Debunking Hollywood Babylon

If you’re at all interested in Hollywood history — by which I don’t mean the nuts-and-bolts of how any given classic film was made, or the ups and downs of the business, but rather the stories of the people behind the films and the business, the ones we revere, sometimes the ones we deplore, and especially those we’ve forgotten — then you owe it yourself to check out a podcast called You Must Remember This. I’ve been following it for about a year and a half now after first learning about it from Wil Wheaton, and I find it endlessly fascinating.

The podcast’s host, film journalist Karina Longworth, does two cycles or “seasons” per year, and each season is themed around a single topic that reveals “the secret and/or forgotten histories of Hollywood’s first century,” to borrow from the show’s prologue. These histories can range from a comparison of the lives and careers of Bela Lugosi and Boris Karloff, to the evolution of Jane Fonda from a sex kitten to a political lightning rod, to the McCarthy-era blacklist. (Personally, I started listening during a season called “Dead Blondes,” about all the blonde sex symbols who’ve met untimely and sometimes horrific endings.) The show is very well researched and documented, with source notes and photographs available for each episode on a related blog. It truly is a treasure trove for dedicated movie buffs, or even just people who enjoy a good story.

The current season is of particular interest because I have a personal connection to the topic.

Way back in my teens, I stumbled across a tattered paperback book called Hollywood Babylon in a thrift store. Its author is a guy named Kenneth Anger, which is an apt name considering the book turned out to be 200-some pages of someone grinding a very large ax. Babylon is one of those works that seeks to destroy plaster idols and press hot buttons, and it does that very effectively as it recounts some of the saddest and most sordid tales of Hollywood lore in the cruelest manner possible. It was in the pages of Hollywood Babylon that I first heard the tale of washed-up Peg Entwhistle hurling herself off the “H” of the Hollywood sign… of Lupe Valez’ ignominious suicide (according to Anger, the Latina star had wanted to die in a beautiful, carefully staged scene on her bed, but became sick to her stomach and ended up drowning in her toilet after vomiting)… of va-va-voom girl Jayne Mansfield being decapitated in a car accident and permanently traumatizing the policeman who found her head… of Errol Flynn’s trial for statutory rape and the rumors that he was a Nazi spy (Timothy Dalton’s character in The Rocketeer is based on this version of Flynn, if you didn’t know)… and most shockingly to me, at that time anyhow, of silent-era comedian Fatty Arbuckle’s trial for raping a woman with a Coke bottle, causing so much internal damage that she subsequently died. (I don’t know why the Coke bottle thing troubled me more than the gory mental images of Valez or Jayne Mansfield, but I remember that it did.)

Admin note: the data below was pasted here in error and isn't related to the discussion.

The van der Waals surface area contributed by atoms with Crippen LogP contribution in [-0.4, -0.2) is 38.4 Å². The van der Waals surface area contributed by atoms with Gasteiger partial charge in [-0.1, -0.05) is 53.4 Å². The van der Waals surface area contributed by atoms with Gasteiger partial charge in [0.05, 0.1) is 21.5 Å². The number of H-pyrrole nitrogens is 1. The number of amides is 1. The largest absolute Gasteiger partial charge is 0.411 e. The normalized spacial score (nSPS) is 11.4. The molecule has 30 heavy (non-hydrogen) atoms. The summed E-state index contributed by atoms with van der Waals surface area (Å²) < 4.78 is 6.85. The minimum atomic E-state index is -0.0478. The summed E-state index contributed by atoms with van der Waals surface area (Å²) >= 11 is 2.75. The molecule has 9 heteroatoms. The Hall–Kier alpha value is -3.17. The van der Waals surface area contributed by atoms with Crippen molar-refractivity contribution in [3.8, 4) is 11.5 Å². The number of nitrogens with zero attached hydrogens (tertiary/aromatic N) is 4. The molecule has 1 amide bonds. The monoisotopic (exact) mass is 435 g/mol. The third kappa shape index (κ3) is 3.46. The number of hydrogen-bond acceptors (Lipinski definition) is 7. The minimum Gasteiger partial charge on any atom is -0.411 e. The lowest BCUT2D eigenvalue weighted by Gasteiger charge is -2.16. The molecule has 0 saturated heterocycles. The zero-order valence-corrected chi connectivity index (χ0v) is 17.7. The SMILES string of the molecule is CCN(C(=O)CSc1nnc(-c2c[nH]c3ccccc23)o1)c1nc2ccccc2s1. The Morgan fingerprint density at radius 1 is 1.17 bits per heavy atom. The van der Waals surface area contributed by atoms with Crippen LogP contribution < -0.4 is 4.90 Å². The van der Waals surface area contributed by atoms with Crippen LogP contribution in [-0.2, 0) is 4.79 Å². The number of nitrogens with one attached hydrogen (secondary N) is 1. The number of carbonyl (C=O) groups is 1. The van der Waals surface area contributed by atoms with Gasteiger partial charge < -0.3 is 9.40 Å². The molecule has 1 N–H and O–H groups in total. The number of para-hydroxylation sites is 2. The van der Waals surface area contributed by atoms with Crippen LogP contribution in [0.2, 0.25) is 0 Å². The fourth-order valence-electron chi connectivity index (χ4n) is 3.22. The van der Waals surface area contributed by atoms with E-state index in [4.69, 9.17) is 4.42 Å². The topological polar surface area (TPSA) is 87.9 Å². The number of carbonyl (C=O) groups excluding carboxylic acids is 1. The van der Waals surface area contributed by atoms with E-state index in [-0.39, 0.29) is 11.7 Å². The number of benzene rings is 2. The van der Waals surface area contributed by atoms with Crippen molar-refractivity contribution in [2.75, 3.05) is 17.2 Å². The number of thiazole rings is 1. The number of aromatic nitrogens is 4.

Hollywood Babylon outraged me when I read it. Not because its stories were taboo or breaking down the glamorous facade of the movies’ golden age, but because it was just so damn mean-spirited. Something about the tone of the writing suggested that Anger was having a good laugh at the thought of all those pretty people being cut down to size, and he wanted the reader to have one too. And if you were shocked instead of amused, well… Anger struck me as the sort of smirking asshole who would just laugh harder and louder. I’ve never had much use for the provocateur types who get off on riling people up just to see if they can.

Moreover, I had a hunch that a lot of what I was reading in that book was horseshit. Even in my teen years, when I was admittedly naive about, well, everything, Babylon smelled off to me. And yet I knew that many of the stories Anger told were out there in the culture, accepted by people who either didn’t know better or wanted to believe the worst about all those immoral movie folk. And that made me angry, too.

The whole experience of reading that book was highly unpleasant, and I very quickly got rid of the damn thing, after which I took a long shower.

Now, getting back to You Must Remember This, the latest season of the podcast, titled “Fake News,” is dedicated to refuting Hollywood Babylon, or at least pointing out the places where Anger exaggerated or insinuated things that aren’t supported by facts, and I’m loving every minute of it. It’s weirdly vindicating to hear this stuff, as if some great injustice is finally being corrected, even though the urban legends promulgated by Anger have been debunked before in various places. Besides, like I said earlier, these stories, the real stories, are just plain interesting.

You can listen to You Must Remember This yourself through the official website or iTunes, or I imagine any place else you go to hear podcasts, and I highly recommend you do so. It’s a great show.

And no, Fatty Arbuckle did not rape Virginia Rappe with a Coke bottle. The autopsy showed no evidence of a sexual assault, and Arbuckle was acquitted. Not that that saved his career, sadly…

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